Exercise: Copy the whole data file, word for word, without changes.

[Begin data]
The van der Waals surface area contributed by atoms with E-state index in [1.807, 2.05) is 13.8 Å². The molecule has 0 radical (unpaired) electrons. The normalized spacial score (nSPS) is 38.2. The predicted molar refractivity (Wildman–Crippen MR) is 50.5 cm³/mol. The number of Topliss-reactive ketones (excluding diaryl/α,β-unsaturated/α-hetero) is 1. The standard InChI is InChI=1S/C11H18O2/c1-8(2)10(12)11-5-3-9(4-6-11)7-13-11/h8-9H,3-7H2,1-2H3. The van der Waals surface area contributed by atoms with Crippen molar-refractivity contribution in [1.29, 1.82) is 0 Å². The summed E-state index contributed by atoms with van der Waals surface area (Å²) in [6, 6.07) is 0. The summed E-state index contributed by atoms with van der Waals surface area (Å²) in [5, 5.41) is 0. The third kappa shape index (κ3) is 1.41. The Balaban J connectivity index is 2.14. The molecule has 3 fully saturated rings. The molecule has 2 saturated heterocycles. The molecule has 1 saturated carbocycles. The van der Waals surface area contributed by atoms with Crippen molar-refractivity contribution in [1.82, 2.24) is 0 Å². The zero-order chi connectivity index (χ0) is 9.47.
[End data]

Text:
The van der Waals surface area contributed by atoms with E-state index in [1.807, 2.05) is 13.8 Å². The molecule has 0 radical (unpaired) electrons. The normalized spacial score (nSPS) is 38.2. The predicted molar refractivity (Wildman–Crippen MR) is 50.5 cm³/mol. The number of Topliss-reactive ketones (excluding diaryl/α,β-unsaturated/α-hetero) is 1. The standard InChI is InChI=1S/C11H18O2/c1-8(2)10(12)11-5-3-9(4-6-11)7-13-11/h8-9H,3-7H2,1-2H3. The van der Waals surface area contributed by atoms with Crippen molar-refractivity contribution in [1.29, 1.82) is 0 Å². The summed E-state index contributed by atoms with van der Waals surface area (Å²) in [6, 6.07) is 0. The summed E-state index contributed by atoms with van der Waals surface area (Å²) in [5, 5.41) is 0. The third kappa shape index (κ3) is 1.41. The Balaban J connectivity index is 2.14. The molecule has 3 fully saturated rings. The molecule has 2 saturated heterocycles. The molecule has 1 saturated carbocycles. The van der Waals surface area contributed by atoms with Crippen molar-refractivity contribution in [1.82, 2.24) is 0 Å². The zero-order chi connectivity index (χ0) is 9.47.